Chirovet Wales


Acupuncture for Horses

What is Acupuncture for Horses?

Acupuncture for horses can be used as part of a treatment procedure for almost all medical conditions. It is frequently used in combination with conventional veterinary treatment so the patient benefits from the combined effects.

In equine practice, acupuncture is regularly used together with chiropractic for the relief of musculoskeletal pain.

Horse Acupuncture benefits include treating:

  • Shortness of stride, reluctance to move forward from the leg
  • General stiffness, inability to bend on one or both reins
  • Muscle soreness of the back, hindquarters neck and shoulders.
  • Cold backs; evasion of saddling and girthing, dipping on mounting
  • Head tilt, inability to flex from the poll
  • Disunited or bunny-hopping in canter
  • Irritability and soreness during grooming
  • Head shaker syndromes.
  • Un-level movement from behind
  • Hopping on the transition from walk to trot
  • Bucking on the transition from trot to canter
  • Arthritis
  • Sacroiliac pain

Acupuncture for horses is also used to influence the function of internal organs:

  • Digestive problems including loss of appetite, diarrhoea and some types of colic  
  • Gynaecological problems in mares, including infertility
  • Poor immunity and post viral lethargy
  • Dermatological problems
  • Respiratory problems

Treating lameness with Acupuncture

Lameness whose source and localisation cannot be determined by conventional medicine and lameness radiating from the upper areas of the limbs can be effectively treated by acupuncture. Lameness caused by an inflamed joint must primarily be exposed to conventional joint treatment. Acupuncture can be performed subsequently to reinstate physiological muscle and ligament functions. Lameness requiring surgical intervention and immobilisation of the horse can be noticeably supported by acupuncture during the training redevelopment phase.

Treating backache with Acupuncture

Acupuncture can be used to treat various types of back pain and attendant lameness. For example, a horse with muscle tension manifesting from intense exertion and who is unable to swing their backs suitably or display lameness respond remarkably to acupuncture. This includes disobedience during riding caused by pain.

What happens during a treatment?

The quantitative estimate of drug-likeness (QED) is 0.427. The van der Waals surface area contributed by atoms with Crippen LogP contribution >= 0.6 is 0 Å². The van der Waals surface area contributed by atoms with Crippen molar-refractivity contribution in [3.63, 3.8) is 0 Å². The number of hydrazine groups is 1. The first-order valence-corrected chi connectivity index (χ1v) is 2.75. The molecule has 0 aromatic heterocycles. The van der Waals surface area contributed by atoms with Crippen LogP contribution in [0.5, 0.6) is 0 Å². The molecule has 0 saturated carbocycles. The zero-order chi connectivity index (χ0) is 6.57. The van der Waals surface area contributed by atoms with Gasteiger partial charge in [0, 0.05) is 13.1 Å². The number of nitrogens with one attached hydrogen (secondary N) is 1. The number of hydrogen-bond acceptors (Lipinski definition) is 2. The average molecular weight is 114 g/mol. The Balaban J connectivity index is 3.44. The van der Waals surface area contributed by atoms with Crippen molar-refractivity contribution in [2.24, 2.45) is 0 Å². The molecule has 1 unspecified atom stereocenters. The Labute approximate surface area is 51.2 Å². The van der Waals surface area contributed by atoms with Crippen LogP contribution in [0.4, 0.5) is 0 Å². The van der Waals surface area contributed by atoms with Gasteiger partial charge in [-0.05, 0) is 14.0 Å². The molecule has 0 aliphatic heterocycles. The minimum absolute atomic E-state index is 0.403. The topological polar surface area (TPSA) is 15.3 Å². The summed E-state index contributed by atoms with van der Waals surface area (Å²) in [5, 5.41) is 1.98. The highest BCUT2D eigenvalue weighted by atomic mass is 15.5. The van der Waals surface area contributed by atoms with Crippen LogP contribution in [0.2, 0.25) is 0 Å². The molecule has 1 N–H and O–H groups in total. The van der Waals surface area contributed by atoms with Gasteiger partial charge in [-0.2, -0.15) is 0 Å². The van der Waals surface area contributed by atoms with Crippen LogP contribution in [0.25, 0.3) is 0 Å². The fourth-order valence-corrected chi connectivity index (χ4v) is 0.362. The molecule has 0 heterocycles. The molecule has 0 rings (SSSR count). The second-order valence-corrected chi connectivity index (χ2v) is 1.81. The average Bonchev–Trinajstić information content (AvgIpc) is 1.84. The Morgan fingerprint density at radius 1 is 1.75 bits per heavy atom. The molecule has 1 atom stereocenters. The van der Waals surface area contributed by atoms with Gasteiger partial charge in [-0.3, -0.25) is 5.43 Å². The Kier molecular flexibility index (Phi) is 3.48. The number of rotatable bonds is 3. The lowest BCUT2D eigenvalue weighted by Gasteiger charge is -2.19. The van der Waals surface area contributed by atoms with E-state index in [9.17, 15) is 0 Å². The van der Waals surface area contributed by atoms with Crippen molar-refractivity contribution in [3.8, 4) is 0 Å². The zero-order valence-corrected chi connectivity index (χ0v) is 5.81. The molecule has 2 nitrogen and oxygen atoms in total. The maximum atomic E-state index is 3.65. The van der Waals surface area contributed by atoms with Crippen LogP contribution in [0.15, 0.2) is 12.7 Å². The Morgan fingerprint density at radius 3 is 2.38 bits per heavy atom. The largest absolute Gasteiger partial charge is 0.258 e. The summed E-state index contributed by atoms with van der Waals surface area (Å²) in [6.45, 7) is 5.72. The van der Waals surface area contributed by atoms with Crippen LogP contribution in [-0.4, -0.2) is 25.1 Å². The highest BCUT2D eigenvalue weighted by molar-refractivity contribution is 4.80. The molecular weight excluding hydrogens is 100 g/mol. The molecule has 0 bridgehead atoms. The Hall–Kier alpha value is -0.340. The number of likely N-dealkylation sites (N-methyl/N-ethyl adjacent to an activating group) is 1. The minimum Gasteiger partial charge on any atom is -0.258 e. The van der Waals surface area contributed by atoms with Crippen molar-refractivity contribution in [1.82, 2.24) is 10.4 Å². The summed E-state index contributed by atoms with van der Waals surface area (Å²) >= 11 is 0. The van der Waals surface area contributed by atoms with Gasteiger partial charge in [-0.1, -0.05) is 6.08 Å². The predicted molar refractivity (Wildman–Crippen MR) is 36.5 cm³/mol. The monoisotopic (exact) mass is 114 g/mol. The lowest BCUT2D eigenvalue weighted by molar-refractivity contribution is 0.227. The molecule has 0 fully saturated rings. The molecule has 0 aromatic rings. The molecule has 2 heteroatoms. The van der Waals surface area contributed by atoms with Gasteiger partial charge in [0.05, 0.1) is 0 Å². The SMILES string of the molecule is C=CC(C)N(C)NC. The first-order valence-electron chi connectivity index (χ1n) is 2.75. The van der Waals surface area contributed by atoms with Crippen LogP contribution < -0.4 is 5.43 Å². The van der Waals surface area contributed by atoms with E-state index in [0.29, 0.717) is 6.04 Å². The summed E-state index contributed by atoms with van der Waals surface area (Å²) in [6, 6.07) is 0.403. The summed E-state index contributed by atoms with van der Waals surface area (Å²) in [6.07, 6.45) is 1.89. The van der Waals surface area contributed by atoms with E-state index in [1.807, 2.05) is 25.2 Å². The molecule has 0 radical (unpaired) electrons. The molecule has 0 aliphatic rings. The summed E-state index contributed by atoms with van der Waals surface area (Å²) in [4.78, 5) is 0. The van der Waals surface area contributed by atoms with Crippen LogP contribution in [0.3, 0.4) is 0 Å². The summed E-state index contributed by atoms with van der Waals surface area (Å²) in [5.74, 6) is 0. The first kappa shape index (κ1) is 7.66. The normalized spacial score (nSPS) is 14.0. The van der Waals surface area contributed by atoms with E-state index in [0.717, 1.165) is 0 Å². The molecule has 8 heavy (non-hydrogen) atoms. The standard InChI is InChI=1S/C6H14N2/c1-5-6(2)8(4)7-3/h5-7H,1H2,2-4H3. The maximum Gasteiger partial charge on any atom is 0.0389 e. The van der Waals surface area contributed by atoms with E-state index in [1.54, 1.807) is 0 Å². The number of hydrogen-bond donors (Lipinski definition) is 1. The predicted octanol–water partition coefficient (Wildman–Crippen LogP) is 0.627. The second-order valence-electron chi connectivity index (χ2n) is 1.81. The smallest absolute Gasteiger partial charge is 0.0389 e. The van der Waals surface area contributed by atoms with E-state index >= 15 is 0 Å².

During the initial consultation we will assess the horse in their stable or tied up. This will give an idea of its conformation, constitution and muscle distribution. We will discuss your horses daily routine with regards to exercise, feeding, training and goals. Ideally we will assess the horse’s movement by watching the horse on the lunge or in hand. If necessary we will take a look at the saddle.  There will be an opportunity for you to ask any questions.  We usually proceed with bodywork followed by acupuncture. If we feel it would be beneficial we will offer aqua acupuncture and prescribe Chinese herbal formulas depending on the individual pattern.

When finished, we prefer to leave the horse in the stable or tied up for a short while with some hay so they benefit from a period of relaxation.  Following their rest period we suggest that the horse is walked in hand for 10 to 15 minutes. This is to establish the treatment pattern and let the horses experience the looser fascia and improved way of moving.

Chirovet Wales - Horse

What to expect after the treatment?

Over the following 2 to 3 days we suggest the horses are worked gently. Some horses respond very enthusiastically to their treatment.  If this is the case we would suggest channelling this energy constructively but not overly challenging. It is important to direct the new experienced energy and imprint the looser way of movement. If on the other hand your horse is rather quiet and tired we would suggest that they are exercised in a very gentle way, ensuring exercises for elasticity are used to encourage the horses to feel the suppleness. After two to three days the horses can go back into normal work unless we recommend otherwise. Usually the horses are seen again 10 to 14 days after the initial treatment, to assess changes and discuss any further work to be planned.  A treatment and management plan will be discussed and implemented.